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Green rooftops are growing in popularity, offering a slew of environmental benefits, the New York Times reports.
The big picture: The rooftops on apartments or commercial buildings often feature lawn areas, grills and seating. Some host community gardens, blossoming vegetables and herbs. But the greenery, and corresponding absence of asphalt and shingles, doesn't just up the aesthetic, it lowers surrounding temperatures, reduces energy use and assists in filtering storm water.
- Green Roofs for Healthy Cities estimates the rooftops in North America have increased roughly 15% since 2013.
- The National Research Council of Canada estimated the rooftops can lower a building's air conditioning use up to 75%.
- Plants on rooftops are able to absorb rain water before it hits the ground, acting as filters and reducing runoff.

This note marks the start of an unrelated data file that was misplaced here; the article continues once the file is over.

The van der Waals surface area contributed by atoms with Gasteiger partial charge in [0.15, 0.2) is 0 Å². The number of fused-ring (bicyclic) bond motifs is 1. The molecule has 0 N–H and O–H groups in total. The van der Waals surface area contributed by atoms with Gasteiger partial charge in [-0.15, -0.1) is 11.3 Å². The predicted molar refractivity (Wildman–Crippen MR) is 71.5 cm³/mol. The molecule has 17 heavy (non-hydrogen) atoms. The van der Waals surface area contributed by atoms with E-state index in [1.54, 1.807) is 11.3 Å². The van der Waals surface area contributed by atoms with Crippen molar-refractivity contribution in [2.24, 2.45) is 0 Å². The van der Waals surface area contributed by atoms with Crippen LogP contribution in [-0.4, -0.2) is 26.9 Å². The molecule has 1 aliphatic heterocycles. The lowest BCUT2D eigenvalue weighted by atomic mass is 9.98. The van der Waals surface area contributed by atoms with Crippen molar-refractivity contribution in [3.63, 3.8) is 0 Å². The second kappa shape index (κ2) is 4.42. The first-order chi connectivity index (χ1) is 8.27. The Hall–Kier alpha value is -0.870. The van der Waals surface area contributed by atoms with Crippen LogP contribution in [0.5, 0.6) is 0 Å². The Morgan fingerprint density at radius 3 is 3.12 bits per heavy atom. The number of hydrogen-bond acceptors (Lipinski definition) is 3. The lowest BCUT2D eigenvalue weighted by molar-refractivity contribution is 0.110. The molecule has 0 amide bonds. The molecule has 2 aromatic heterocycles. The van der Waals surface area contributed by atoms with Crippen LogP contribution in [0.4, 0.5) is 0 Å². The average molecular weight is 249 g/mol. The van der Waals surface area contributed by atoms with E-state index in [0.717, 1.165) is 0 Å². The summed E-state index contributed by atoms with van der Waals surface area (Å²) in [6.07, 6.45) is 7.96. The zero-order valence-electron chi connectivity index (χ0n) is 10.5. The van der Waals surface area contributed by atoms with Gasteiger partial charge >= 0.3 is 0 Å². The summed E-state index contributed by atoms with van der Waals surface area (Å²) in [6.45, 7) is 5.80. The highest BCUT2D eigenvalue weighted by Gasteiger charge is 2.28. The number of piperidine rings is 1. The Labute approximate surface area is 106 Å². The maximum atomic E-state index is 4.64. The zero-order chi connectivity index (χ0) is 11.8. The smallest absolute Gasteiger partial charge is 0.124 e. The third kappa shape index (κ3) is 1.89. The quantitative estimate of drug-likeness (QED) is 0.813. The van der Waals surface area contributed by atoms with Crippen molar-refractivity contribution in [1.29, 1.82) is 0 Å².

- And, through evapotranspiration, plants cool the surrounding air by evaporating moisture, allowing temperatures to cool.
Between the lines: In many cities, the rooftops are no longer optional.
- Both New York City and San Francisco have passed requirements for newly constructed buildings to have some component of green roofs, solar panels or both.
- In 2010, Copenhagen made green roofs a requirement for all new commercial buildings, with a caveat for those with over a 30-degree slope.
- In 2016, Córdoba, Argentina, passed legislation requiring all rooftops over 1,300 square feet, regardless of age, to turn green.